“There has been considerable interest in bacterial communities wherein a bacterium is connected to neighbor- ing bacteria by means of narrow nanowires. It is believed that the purpose of the nanowires is to allow for intercellular electronic communications. More advanced on the evolutionary scale are the more modern bacterial communities which are wireless. The electromagnetic signals sent from a bacterium to neighboring bacteria can be due to relatively low frequency electron level transitions within DNA.”


Algorithm, Anthropology, Biometrics, Economy, Interface, Medicine, Society

Computational Anthropology

“The increasing availability of big data from mobile phones and location-based apps has triggered a revolution in the understanding of human mobility patterns. This data shows the ebb and flow of the daily commute in and out of cities, the pattern of travel around the world and even how disease can spread through cities via their transport systems.”


Algorithm, Animals, Automata, Bio hacking, Biology, Biometrics, DNA, Man/Machine, Medicine, Nature, Neural Networks, PDF, phenomenology, Science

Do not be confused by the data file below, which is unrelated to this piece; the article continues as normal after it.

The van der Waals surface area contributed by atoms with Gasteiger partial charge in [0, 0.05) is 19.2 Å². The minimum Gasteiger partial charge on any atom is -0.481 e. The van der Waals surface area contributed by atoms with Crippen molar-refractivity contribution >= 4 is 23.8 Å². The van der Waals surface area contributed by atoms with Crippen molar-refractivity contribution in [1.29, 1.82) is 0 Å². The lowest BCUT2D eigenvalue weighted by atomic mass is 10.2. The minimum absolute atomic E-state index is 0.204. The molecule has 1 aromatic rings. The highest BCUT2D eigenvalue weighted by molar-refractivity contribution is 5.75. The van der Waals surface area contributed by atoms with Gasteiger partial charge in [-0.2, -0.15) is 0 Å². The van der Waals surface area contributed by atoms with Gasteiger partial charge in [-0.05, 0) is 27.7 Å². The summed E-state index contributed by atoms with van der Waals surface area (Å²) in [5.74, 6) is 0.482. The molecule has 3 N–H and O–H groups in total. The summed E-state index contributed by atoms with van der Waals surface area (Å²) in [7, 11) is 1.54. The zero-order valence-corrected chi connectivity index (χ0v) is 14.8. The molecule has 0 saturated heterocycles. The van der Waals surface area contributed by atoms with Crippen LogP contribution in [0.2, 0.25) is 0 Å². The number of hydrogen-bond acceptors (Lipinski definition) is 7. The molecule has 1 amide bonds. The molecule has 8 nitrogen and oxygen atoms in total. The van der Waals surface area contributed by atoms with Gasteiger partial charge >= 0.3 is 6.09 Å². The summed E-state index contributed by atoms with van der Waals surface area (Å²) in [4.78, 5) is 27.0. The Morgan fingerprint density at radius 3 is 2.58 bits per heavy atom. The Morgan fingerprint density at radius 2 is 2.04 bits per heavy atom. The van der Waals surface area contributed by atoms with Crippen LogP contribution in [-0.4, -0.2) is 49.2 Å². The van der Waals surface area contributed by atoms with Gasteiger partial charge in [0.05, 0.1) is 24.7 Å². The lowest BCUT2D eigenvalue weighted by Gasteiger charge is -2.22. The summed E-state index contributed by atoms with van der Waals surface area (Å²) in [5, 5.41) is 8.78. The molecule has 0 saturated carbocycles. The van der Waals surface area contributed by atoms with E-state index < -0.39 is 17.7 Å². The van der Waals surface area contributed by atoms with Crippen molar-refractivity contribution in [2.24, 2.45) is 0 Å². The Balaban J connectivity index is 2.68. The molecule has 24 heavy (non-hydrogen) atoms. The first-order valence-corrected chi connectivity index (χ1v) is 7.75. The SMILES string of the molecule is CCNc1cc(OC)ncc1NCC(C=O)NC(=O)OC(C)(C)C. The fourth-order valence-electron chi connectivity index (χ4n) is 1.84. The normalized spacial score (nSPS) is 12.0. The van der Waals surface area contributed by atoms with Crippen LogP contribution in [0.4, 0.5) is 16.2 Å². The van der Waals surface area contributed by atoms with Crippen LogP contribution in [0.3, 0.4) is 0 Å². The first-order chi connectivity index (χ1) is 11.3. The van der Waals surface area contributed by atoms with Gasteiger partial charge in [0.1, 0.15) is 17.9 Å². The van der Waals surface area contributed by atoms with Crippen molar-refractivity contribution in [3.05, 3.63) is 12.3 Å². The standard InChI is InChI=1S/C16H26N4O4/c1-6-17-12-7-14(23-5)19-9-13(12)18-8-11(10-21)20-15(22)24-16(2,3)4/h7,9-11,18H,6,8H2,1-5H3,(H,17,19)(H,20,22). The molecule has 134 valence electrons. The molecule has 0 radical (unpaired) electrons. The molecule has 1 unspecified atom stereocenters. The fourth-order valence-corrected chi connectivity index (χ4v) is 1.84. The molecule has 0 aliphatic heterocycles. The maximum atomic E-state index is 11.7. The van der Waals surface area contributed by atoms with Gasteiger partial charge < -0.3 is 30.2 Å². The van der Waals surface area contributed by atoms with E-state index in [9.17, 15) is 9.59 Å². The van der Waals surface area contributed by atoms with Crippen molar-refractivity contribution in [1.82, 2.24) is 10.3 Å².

The Algorithmic Origins Of Life

“To avoid an infinite regress, in which the blueprint of a self-replicating UC contains the blueprint which contains the blueprint . . . ad infinitum, Von Neumann proposed that in the biological case the blueprint must play a dual role: it should contain instructions – an algorithm – to make a certain kind of machine (e.g. UC – Universal Constructor) but should also be blindly copied as a mere physical structure, without reference to the instructions its contains, and thus reference itself only indirectly. This dual hardware/software role mirrors precisely that played by DNA, where genes act both passively as physical structures to be copied, and are actively read-out as a source of algorithmic instructions. To implement this dualistic role, von Neumann appended a “supervisory unit” to his automata whose task is to supervise which of these two roles the blueprint must play at a given time, thereby ensuring that the blueprint is treated both as an algorithm to be read–out and as a structure to be copied, depending on the context. In this manner, the organization of a von Neumann automaton ensures that instructions remain logically differentiated from their physical representation. To be functional over successive generations, a complete self-replicating automaton must therefore consist of three components: a UC, an (instructional) blueprint, and a supervisory unit.”